Quantum Mechanics:Uncertainty Principle sem 2

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Quantum Mechanics:Uncertainty Principle sem 2

Attribution Non-Commercial (BY-NC)

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Uncertainty Principle

References :

1.Concept of Modern Physics

by Arthur Beiser

2. Modern Physics

by Kenneth Krane

2

4

3

A localized wave or wave packet:

Spread in position Spread in momentum

Superposition of waves

of different wavelengths

to make a packet

Narrower the packet , more the spread in momentum

Basis of Uncertainty Principle

A moving particle in quantum theory

Heisenberg's Uncertainty Principle

___________________________________

- The Uncertainty Principle is an important

consequence of the wave-particle duality of

matter and radiation and is inherent to the

quantum description of nature

- Simply stated, it is impossible to know both the

exact position and the exact momentum of an

object simultaneously

A fact of Nature!

Heisenberg's Uncertainty Principle

__________________________________

Uncertainty in Position :

Uncertainty in Momentum:

x A

x

p A

t 2

h

p x

x

> A A

Heisenberg's Uncertainty Principle

- applies to all conjugate variables

___________________________________

Position & momentum

Energy & time

t 2

h

p x

x

> A A

t 2

h

t E > A A

Uncertainty Principle and the Wave Packet

___________________________________

p

h

=

t 2

h

p x

x

> A A

p

p A

=

A

x A

Some consequences of the Uncertainty Principle

___________________________________

The path of a particle (trajectory) is not well-defined in

quantum mechanics

- Electrons cannot exist inside a nucleus

- Atomic oscillators possess a certain amount of energy

known as the zero-point energy, even at absolute zero.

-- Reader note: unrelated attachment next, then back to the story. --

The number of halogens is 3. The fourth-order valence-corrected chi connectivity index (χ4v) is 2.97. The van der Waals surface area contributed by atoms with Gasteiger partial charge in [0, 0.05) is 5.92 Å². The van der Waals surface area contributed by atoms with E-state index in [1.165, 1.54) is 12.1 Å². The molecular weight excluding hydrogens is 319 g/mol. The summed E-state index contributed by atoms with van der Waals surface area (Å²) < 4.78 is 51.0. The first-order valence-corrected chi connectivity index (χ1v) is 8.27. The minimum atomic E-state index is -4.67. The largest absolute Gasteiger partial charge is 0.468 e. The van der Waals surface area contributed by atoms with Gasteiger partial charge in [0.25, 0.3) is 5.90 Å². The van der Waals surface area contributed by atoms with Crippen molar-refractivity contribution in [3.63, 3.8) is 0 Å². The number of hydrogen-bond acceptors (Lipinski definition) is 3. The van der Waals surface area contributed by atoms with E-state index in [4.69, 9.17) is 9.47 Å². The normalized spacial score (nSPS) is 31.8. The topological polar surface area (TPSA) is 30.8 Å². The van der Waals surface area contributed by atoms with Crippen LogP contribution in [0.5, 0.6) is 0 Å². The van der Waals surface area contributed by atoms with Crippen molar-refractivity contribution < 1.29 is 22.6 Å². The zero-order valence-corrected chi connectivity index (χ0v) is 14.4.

Why is nt the uncertainty principle apparent to

us in our ordinary experience?

Plancks constant, again!!

___________________________________

Plancks constant is so small that the

uncertainties implied by the principle are also

too small to be observed. They are only

significant in the domain of microscopic

systems

J.s 10 x 6 . 6

34

= h

t 2

h

p x

x

> A A

Heisenberg Uncertainty Principle

The uncertainty principle states that the position

and momentum cannot both be measured,

exactly, at the same time.

Where h (6.6 x 10

-34

) is called Plancks constant. As h is so small, these

uncertainties are not observable in normal everyday situations

Ax Ap > h

The more accurately you

know the position (i.e., the

smaller Ax is) , the less

accurately you know the

momentum (i.e., the larger

Ap is); and vice versa

h or

2

h

or

t

For

Numerical

For

Applications

Historic importance

Increasing levels of wavepacket localization, meaning the

particle has a more localized position.

In the limit 0, the particle's

position and momentum become known

exactly. This is equivalent to the

classical particle.

p is less

p is more

12

The wave nature to particles means a particle is a wave packet,

the composite of many waves

Many waves = many momentums, observation makes one

momentum out of many.

Principle of complementarity: The moving electron will

behave as a particle or as a wave, but we can not observe both

aspects of its behavior simultaneously. It states that

complete description of a physical entity such as a

photon or an electron can not be made in terms of

only particle properties or only wave properties, but

that both aspects of its behavior must be considered.

Exact knowledge of complementarities pairs (position, energy,

time) is impossible.

Heisenberg Uncertainty Principle

Same situation, but baseball replaced by an electron which has mass 9.11

x 10

-31

kg

So momentum= 3.6 x 10

-29

kg m/s and Ap = 3.6 x 10

-31

kg m/s

The uncertainty in position is then

Example

A pitcher throws a 0.1-kg baseball at 40 m/s

So momentum is 0.1 x 40 = 4 kg m/s

Suppose the momentum is measured to an accuracy of 1 % , i.e.,

Ap = 0.01

p = 4 x 10

-2

kg m/s

The uncertainty in position is then

No wonder one does not observe the effects of the uncertainty principle in

everyday life!

Example: A free 10eV electron moves in the x-direction with a speed of

1.8810

6

m/s. assume that you can measure this speed to precision of 1%.

With what precision can you simultaneously measure its position?

the momentum of e- is

p

x

= m v

x

= 9.1110

-31

kg 1.8810

6

m/s

= 1.71 10

-24

kg m/s

The uncertainty A p

x

in momentum is 1%

Ax > h/4t A p

x

=3.1 n m

Example: A golf ball has a mss 45gm and speed of 40 m/s, which you can

measure with a precision of 1%. What limits does the uncertainty principle

place on your ability to measure its position.

Calculations yields Ax > 6 10

-31

m. this is very small distance,

14

15

Applications of uncertainty principle

1. Non-existence of electrons in the Nucleus

Assume that the electron is present in the nucleus. The radius of

the nucleus of any atom is of the order 5 fermi (1 fermi = 10

-15

m). For